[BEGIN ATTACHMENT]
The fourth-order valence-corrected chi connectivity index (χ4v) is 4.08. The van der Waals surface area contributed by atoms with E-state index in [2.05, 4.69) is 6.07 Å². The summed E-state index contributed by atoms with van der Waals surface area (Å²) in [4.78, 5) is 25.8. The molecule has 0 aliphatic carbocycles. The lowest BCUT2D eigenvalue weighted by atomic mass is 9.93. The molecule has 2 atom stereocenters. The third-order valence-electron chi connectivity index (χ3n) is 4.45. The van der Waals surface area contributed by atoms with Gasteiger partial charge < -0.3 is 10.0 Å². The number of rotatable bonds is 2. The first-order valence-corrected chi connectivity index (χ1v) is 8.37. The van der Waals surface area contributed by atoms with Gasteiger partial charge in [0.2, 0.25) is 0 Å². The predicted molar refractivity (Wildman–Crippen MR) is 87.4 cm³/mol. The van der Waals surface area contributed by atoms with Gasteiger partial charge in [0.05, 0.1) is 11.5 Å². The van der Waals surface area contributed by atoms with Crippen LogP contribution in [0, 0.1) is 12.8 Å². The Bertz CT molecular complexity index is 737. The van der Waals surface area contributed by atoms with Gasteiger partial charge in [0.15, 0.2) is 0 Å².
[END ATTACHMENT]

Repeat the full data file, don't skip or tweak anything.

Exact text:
The fourth-order valence-corrected chi connectivity index (χ4v) is 4.08. The van der Waals surface area contributed by atoms with E-state index in [2.05, 4.69) is 6.07 Å². The summed E-state index contributed by atoms with van der Waals surface area (Å²) in [4.78, 5) is 25.8. The molecule has 0 aliphatic carbocycles. The lowest BCUT2D eigenvalue weighted by atomic mass is 9.93. The molecule has 2 atom stereocenters. The third-order valence-electron chi connectivity index (χ3n) is 4.45. The van der Waals surface area contributed by atoms with Gasteiger partial charge < -0.3 is 10.0 Å². The number of rotatable bonds is 2. The first-order valence-corrected chi connectivity index (χ1v) is 8.37. The van der Waals surface area contributed by atoms with Gasteiger partial charge in [0.2, 0.25) is 0 Å². The predicted molar refractivity (Wildman–Crippen MR) is 87.4 cm³/mol. The van der Waals surface area contributed by atoms with Gasteiger partial charge in [0.05, 0.1) is 11.5 Å². The van der Waals surface area contributed by atoms with Crippen LogP contribution in [0, 0.1) is 12.8 Å². The Bertz CT molecular complexity index is 737. The van der Waals surface area contributed by atoms with Gasteiger partial charge in [0.15, 0.2) is 0 Å².